Copepod carcasses as microbial hot spots for pelagic denitrification

Ronnie N. Glud, Hans-Peter Grossart, Morten Larsen, Kam W. Tang, Kristine Engel Arendt, Søren Rysgaard, Bo Thamdrup, Torkel Gissel Nielsen

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Copepods are exposed to a high non-predatory mortality and their decomposing carcasses act as microniches with intensified microbial activity. Sinking carcasses could thereby represent anoxic microenvironment
sustaining anaerobic microbial pathways in otherwise oxic water columns. Using non-invasive O2 imaging, we document that carcasses of Calanus finmarchicus had an anoxic interior even at fully airsaturated ambient O2 level. The extent of anoxia gradually expanded with decreasing ambient O2 levels.
Concurrent microbial sampling showed the expression of nitrite reductase genes (nirS) in all investigated carcass samples and thereby documented the potential for microbial denitrification in carcasses. The nirS gene was occasionally expressed in live copepods, but not as consistently as in carcasses. Incubations of sinking carcasses in 15NO2 3 amended seawater demonstrated denitrification, of which on average 34%617% (n528) was sustained by nitrification. However, the activity was highly variable and was strongly dependent on the ambient O2 levels. While denitrification was present even at air-saturation (302 lmol L21), the average carcass specific activity increased several orders of magnitude to 1 nmol d21 at 20% air-saturation (55 lmol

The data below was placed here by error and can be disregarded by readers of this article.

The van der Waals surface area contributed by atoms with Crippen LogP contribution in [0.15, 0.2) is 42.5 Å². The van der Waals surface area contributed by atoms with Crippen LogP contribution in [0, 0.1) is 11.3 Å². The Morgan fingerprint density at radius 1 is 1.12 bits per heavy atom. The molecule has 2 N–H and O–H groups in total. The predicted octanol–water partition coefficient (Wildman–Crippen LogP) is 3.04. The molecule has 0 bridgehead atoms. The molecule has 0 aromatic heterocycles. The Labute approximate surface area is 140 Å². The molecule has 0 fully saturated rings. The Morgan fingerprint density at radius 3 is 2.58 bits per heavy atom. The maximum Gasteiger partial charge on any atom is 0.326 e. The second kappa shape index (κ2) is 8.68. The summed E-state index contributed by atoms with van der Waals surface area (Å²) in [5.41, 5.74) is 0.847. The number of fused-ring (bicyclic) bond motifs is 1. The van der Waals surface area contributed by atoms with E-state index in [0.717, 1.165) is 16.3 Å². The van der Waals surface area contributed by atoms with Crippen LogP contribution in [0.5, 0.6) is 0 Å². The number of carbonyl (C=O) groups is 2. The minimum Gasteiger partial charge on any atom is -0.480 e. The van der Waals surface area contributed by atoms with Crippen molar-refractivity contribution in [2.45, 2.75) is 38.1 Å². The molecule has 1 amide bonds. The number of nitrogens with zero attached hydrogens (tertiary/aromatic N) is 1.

O2 L21) at an ambient temperature of 78C. Sinking carcasses of C. inmarchicus therefore represent hotspots of pelagic denitrification, but the quantitative importance as a sink for bioavailable nitrogen is strongly dependent on the ambient O2 level. The importance of carcass associated denitrification could be highly significant in O2 depleted environments such as Oxygen Minimum Zones (OMZ
Original languageEnglish
JournalLimnology and Oceanography
Issue number6
Pages (from-to)2026-2036
Publication statusPublished - 2015

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